Circular Economy Bill: Right destination, wrong path

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One size will not fit all Victorians for recycling services. That’s the message from the Municipal Association of Victoria (MAV) after the State Government’s Circular Economy Bill hit parliament in October.

By downgrading Recyling Victoria (RV) to an agency within the Department of Environment Land Water and Planning (DELWP), and mandating all councils introduce a four bin kerbside collection, communities' risk a future of costly inefficiencies in their waste management services.

Despite its name, the Bill also misses the mark on addressing the circular economy - wasting a prime opportunity to tackle waste minimisation, community education and behaviour change programs. It largely ignores construction and demolition and commercial and industrial waste, which together comprise 80 percent of all waste in Victoria.

MAV President, Councillor David Clark, said this Bill is centred on providing the Victorian Government with the powers to direct and control council waste and recycling activities, instead of supporting the circular economy. He said councils were particularly concerned about the one-size-fits-all approach to four kerbside bins for all homes.

“There is no business case that supports this significant cost impost to ratepayers,” said Cr Clark, we have been asking for it for a year now, without success!”

“It’s ridiculous that councils from Yarra to Yarriambiack would be required to deliver an identical service designed by the state government without local operational expertise or consultation,” Cr Clark said.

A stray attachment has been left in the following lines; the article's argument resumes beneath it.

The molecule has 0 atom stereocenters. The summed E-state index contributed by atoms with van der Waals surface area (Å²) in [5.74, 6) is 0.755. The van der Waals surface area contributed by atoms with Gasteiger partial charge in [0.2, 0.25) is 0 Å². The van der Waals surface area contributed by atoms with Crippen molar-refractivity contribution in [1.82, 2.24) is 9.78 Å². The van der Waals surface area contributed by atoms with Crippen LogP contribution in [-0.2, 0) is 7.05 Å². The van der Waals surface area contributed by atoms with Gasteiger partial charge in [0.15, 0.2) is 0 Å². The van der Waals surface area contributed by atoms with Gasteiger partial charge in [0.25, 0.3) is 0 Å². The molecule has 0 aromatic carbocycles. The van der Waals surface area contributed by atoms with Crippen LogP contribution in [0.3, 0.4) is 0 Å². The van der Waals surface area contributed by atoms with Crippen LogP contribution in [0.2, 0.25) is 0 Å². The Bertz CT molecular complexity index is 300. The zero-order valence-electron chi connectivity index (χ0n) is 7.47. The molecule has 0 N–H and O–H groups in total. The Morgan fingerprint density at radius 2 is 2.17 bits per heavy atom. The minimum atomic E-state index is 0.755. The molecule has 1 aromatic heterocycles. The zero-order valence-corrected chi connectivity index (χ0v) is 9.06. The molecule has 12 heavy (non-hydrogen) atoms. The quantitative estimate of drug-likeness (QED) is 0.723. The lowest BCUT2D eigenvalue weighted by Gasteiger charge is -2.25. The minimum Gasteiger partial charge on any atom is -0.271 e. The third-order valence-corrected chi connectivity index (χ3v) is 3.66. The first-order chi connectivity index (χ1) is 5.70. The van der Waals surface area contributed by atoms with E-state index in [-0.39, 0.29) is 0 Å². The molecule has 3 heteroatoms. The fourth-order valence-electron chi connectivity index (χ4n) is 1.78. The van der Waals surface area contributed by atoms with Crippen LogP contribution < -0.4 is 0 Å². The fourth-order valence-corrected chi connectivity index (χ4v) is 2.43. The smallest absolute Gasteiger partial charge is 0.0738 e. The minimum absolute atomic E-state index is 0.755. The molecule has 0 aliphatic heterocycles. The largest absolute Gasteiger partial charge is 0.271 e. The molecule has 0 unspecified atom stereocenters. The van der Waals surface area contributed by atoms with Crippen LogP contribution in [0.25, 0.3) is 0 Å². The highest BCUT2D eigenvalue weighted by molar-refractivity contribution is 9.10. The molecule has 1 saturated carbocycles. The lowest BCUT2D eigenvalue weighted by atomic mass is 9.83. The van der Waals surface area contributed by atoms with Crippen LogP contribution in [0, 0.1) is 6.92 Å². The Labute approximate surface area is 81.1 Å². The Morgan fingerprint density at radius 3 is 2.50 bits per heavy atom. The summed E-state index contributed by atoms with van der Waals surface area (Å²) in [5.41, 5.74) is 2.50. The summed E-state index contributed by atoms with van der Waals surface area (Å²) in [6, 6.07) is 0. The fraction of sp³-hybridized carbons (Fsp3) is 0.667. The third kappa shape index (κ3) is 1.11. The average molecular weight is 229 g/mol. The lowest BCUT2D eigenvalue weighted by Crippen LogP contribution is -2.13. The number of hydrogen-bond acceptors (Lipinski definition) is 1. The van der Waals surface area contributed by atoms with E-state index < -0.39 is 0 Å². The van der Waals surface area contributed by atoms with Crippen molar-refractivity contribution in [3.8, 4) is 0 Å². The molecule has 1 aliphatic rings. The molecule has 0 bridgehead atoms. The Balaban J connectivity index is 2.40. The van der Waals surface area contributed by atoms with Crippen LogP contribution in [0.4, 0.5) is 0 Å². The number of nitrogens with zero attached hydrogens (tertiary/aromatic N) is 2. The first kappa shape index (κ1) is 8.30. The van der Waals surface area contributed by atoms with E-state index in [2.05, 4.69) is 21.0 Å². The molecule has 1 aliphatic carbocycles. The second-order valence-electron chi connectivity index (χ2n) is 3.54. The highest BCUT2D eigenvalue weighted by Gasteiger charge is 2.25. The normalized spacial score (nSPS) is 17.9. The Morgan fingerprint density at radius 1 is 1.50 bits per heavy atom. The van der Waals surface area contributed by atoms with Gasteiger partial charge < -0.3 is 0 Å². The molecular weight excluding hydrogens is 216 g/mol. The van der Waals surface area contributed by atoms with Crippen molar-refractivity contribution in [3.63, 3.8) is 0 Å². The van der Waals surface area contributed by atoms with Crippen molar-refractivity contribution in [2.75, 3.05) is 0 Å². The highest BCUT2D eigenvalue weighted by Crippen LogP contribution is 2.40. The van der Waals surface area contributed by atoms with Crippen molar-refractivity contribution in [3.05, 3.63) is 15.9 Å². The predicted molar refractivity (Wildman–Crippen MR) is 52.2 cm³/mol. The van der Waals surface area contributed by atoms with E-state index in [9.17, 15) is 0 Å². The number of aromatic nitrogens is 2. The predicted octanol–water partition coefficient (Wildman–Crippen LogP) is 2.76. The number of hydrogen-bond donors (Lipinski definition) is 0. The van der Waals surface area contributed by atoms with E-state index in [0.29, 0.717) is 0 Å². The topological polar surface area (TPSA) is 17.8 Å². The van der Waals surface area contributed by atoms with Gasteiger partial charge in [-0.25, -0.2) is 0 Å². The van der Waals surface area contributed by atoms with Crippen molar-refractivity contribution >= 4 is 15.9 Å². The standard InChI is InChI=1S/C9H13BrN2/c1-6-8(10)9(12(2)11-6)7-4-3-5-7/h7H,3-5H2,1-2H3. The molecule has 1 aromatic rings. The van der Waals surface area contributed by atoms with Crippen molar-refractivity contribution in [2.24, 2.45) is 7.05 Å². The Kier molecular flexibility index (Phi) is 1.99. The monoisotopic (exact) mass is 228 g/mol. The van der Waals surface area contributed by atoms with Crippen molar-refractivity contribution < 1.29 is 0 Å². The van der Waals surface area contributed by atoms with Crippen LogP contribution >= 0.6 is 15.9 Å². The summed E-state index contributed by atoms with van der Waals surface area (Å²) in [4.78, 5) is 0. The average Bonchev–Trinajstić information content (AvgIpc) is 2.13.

“MAV is supportive of practical improvements to recycling practices, but a blanket mandate for all Victorian councils to implement a fourth bin for glass recycling will lead to inefficiencies within the system and significant unnecessary costs for many communities.”

“There are multiple municipalities who have individual rural properties that are larger than a whole metropolitan suburb. Is the government really telling us these people need a bin to dispose of their food and organics waste effectively?”

Cr Clark added that the placement of Recycling Victoria within DELWP simply creates another regulatory arm of Government, rather than the capacity the recycling sector needs to lead the change that we all expect. RV cannot be in DELWP and be an autonomous and transparent decision maker.

“DELWP’s ongoing refusal to share the business case for a separate glass service, and its recent demand that councils sign non-disclosure agreements in order to access kerbside funding support, illustrate the current challenges councils have in dealing with DELWP,” Cr Clark said.

“Local government wants to work with the State to develop and deliver policy and programs that support the transition to the circular economy. Instead, this bill misses an incredible opportunity to drive the change that’s most needed. In its quest to take control, the government risks only adding to the costs, challenges, and uncertainty of recycling in Victoria.”

For further information, contact the MAV Strategic Communications team on (03) 9667 5590.